Insidious: Chapter 3

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I’ve gone on the record as saying that Insidious is probably one of my favorite horror movies of the last decade. Sure, it doesn’t really have that much to compete with, but still. Sadly, Insidious 2 shat all over the success of the original in a misguided attempt to wring a few more dollars out of the property. So, here’s Insidious: Chapter 3 to complete the process and turn the franchise into another Final Destination or Friday the 13th or whatever.

Horror icon James Wan steps away from the director’s chair for this entry in the series to be replaced by his long-time writing partner Leigh Whannell. Wan and Whannell have been collaborating for years, and their combined efforts have yielded some modern-day horror paragons like the Saw and Insidious series. However, as I said way back in my Insidious 2 review, the story was well and truly over even after the first film and just continuing to tack on more installments was just blatantly unnecessary.

The first Insidious is a bit of an odd duck for me, because while it really doesn’t do anything new or advance the genre to any great degree, it executes its tight, self contained story so well and with such undeniable style that I didn’t really care. There was such a constant atmosphere of oppression and hopelessness, temped with a beautifully slow-boil kind of tension that built to an emotionally harrowing climax.

While Insidious 2 let itself down on pretty much every one of those points, Insidious 3 at least maintains that methodically building tension, but really missteps when it comes to paying it off. The highlight of the experience for me came around the midpoint when our protagonist, Quinn, lies in her bed with two broken legs, immobile and incapable of defending herself. The monster of the hour appears in a nerve-wracking sequence, and essentially begins toying with Quinn, throwing her out of bed and slowly, methodically moving around the room, closing the curtains, shutting her laptop, and really eliciting the kind of psychological torment that we don’t see enough of these days. I was kind of stunned; the Insidious 3 cash-grab was the last place I expected to find such a beautifully crafted and genuinely frightening sequence. That’s horror, my friends: being absolutely alone and defenseless against something that hates you and is determined to gradually wear away your resolve until you’re little more than a quietly weeping mess. It is not, however, a super-powered granny using a Dragon Ball Z super stomp attack during the film’s climax.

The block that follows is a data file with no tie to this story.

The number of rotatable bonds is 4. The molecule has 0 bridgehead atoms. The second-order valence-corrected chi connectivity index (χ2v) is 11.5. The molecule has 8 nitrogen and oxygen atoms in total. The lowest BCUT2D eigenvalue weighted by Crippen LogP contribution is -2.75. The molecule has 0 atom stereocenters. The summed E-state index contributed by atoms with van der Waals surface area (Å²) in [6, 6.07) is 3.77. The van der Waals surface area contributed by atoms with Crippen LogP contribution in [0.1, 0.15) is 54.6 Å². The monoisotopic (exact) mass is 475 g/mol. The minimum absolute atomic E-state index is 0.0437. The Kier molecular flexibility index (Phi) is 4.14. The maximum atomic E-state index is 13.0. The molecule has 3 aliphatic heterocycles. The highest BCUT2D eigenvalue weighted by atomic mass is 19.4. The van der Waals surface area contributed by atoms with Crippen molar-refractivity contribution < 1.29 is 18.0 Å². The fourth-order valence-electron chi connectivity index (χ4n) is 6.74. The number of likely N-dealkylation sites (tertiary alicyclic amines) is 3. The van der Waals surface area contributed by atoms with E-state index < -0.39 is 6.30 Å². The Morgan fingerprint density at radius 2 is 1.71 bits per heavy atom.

Yes, things really fall apart at the end as the film kicks any notion of a tense and emotionally satisfying climax in the head. You were doing so well, Insidious 3! It turns out that all that tense, atmospheric intrigue that had been building up is pretty much thrown out the window in the final act, in favor of Lin Shaye’s Elise Rainer running around a slightly dark maze and performing the super-stomp on the bad guy at the end. That ain’t my Insidious, I can tell you that.

The recurring “comedy” characters in the series, Tucker and Specks, played by Angus Sampson and Whannell, respectively, also make an appearance, but I find their necessary inclusion kind of misguided. Whenever these jokers show up, the tension automatically dissolves because it’s hard to maintain the proper tone with Laurel and Hardy bumbling around. As far as the plot is concerned, their presence is hardly necessary and it seems like they were just included because that’s what the first Insidious did.

Look, either be a horror film, or be a comedy. When you try to be both at the same time, you end up with a movie that so schizophrenic in tone that it ought to be in a straight jacket. I can appreciate the desire to include some moments of levity to juxtapose with the horror so that the really dark moments are more emotionally impactful, but horror and comedy are such opposites that a major tonal shift half way through the movie is going to undermine everything you’ve been working for up until that point.

Insidious: Chapter 3 is marred right off the bat by being an unnecessary sequel, but if you can manage to look past that, it’s competently paced and builds up to a frightening moment or two around the midpoint. After that though, it’s all down hill. The atmosphere and tension whither away into nothing when Jake and Elwood show up, leaving the film to potter around for another hour before winding up with the incredibly disappointing granny super moves. If you look closely, you can see glimpses of the original winning formula, but the original vision has been exploited for coin twice now, so it’s not entirely surprising that the idea well is running dry.

Rating: 2.5 out of 5

 

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